Perhaps only the vindictive streak that was a part of his nature accounts for his continued persecution of the Jews, beyond punishing them for this brief rebellion.

Departing Jerusalem for Antioch, he issued edicts outlawing many aspects of Jewish religious practice and traditions; including circumcision of male Jewish children. Worse still, he ordered the worship of Olympian Zeus (the deity Antiochus identified with his own person as ruler of the empire) as the supreme god [2] of the realm. This was anathema to the Jews, a direct attack upon their very existence as a "people apart".

To enforce his orders, Antiochus reappointed Menelaus as High Priest; and selected two military governors to administer the region. Over Judea he placed Philip, which the second book of Maccabees calls a "man of Phrygia", "more evil than Antiochus himself" [3]; and over Samaria one Andronicus. Their instructions included Hellenizing (by force if necessary) the Jewish and Samaritan populations. Agents were sent out across the land, to oversee the erection and dedication of additional pagan alters; and to insure that the Jews offered sacrifices upon them.

Apparently there was enough resistance to the official Hellenizing policy that two years later, an angry Antiochus dispatched an army of some 22,000 under an officer named Apollonius (who may have been an Athenian "senator" [4]). Apollonius was to take over as governor of Samaria (nothing is said of what became of the before-mentioned Andronicus). But first he detoured south to Jerusalem. Then, awaiting on the Sabbath when he knew the observant Jews would be at home and unwilling to take any action, his army attacked the city. A massacre ensued, for the second time in as many years [5]. The Jewish population was killed or enslaved (save, perhaps, those confirmed Hellenized Jews supporting the regime). To hold the city, Jerusalem was garrisoned with a Seleucid force; and a fortress, the Acra, built within to house this force:

And they built the city of David with a great and strong wall, and with strong towers, and made it a fortress [Greek: Acra] for them: And they placed there a sinful nation, wicked men, and they fortified themselves therein: and they stored up armour, and victuals, and gathered together the spoils of Jerusalem; And laid them up there: and they became a great snare. And this was a place to lie in wait against the sanctuary, and an evil devil in Israel.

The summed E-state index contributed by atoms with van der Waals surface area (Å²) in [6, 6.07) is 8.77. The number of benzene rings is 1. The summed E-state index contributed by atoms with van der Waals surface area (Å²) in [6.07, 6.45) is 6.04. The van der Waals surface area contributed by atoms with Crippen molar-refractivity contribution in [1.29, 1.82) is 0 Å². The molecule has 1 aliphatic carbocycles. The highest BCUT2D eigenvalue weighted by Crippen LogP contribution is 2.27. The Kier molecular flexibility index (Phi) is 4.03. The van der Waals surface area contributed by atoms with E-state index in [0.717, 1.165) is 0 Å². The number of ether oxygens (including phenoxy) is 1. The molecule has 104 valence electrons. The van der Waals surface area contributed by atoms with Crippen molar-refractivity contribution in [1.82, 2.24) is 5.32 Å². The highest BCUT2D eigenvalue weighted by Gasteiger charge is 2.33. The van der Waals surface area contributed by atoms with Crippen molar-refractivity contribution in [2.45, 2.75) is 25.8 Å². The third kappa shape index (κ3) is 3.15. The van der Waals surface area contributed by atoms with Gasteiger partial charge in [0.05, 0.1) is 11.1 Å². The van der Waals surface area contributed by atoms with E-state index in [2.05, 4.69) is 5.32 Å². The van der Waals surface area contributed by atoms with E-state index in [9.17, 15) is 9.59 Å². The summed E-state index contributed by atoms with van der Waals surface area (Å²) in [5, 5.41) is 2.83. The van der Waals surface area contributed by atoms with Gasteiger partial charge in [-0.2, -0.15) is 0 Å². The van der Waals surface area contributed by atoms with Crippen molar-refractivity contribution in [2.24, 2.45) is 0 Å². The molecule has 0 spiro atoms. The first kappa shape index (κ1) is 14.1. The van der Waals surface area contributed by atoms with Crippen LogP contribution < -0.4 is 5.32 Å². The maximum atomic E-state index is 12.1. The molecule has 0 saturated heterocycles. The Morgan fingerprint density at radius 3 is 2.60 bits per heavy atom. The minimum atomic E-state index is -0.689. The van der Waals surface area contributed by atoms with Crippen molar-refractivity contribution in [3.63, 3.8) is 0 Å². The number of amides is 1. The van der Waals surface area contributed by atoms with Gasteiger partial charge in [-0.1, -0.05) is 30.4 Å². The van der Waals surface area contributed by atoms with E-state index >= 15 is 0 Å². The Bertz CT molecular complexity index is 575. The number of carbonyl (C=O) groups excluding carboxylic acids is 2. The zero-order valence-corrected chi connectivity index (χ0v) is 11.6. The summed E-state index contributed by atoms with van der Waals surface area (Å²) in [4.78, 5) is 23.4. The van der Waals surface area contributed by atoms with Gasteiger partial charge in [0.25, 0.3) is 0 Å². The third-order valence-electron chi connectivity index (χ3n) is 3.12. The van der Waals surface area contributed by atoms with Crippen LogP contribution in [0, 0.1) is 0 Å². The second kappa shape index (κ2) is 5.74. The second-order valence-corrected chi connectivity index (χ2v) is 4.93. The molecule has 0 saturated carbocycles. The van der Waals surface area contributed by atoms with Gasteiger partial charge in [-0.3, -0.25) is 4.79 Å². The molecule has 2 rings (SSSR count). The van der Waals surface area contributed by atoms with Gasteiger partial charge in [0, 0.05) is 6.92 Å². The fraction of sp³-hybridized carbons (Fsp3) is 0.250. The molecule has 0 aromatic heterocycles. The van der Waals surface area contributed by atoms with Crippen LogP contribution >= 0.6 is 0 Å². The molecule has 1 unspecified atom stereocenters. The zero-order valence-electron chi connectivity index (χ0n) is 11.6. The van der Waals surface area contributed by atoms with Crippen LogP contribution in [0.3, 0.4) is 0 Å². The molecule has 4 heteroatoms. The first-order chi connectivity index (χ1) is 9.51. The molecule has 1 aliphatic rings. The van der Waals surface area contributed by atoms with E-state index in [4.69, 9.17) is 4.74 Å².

The Acra of Jerusalem became the center of Hellenistic and Seleucid power in Judea; and Jerusalem home to only Hellenized Jews and these foreign (Seleucid) elements. For the next 20 years, it would stand as the living embodiment of "wickedness" and oppression for those Jews wishing to retain their heritage and culture.

Jerusalem in the 2nd century, with the Seleucid Acra dominating the Temple Mount.

One such Jew survived the massacre in Jerusalem, fleeing to his home village of Modin. His name was Judah, a son of a priest named Mattathias. His escape was to have lasting and (for the Hellenizers) catastrophic consequences. For he was a man of great energy and military ability; and a deep and unshakable belief in God and his people's unique place in the world. This piece of Seleucid treachery and brutality left him filled with an implacable fury and desire for revenge against his people's oppressors.

Soon he would come to be known to his fellow Jews as Judah Maccabeus: "The Hammer"!

NEXT: JUDAH MACCABEUS AND THE FIRST HANUKKAH    

  1. 2 Maccabees 5. 11–14
  2. 2 Maccabees 6. 1-12
  3. 2 Maccabees 5. 22. Phyrgia was no longer a part of the Seleucid domain, given up in 188; along with all territories "beyond" the Taurus Mountains according to the terms of the Treaty of Apamea with Rome, following the Seleucid defeat at the Battle of Magnesia. This officer may have been a soldier of fortune come to Antiochus' service.
  4. 2 Maccabees 6:1–11
  5. There may be confusion in the accounts, in which this second sack is merely a retelling of the first by Antiochus following his Egyptian campaign. It seems strange that after losing 80,000 inhabitants in the first sack that there would be a significant enough Jewish community only two years later to warrant another such attack and massacre; no matter how much Antiochus may have hated the Jews at this point in his reign.

Deadliest Blogger Top Stories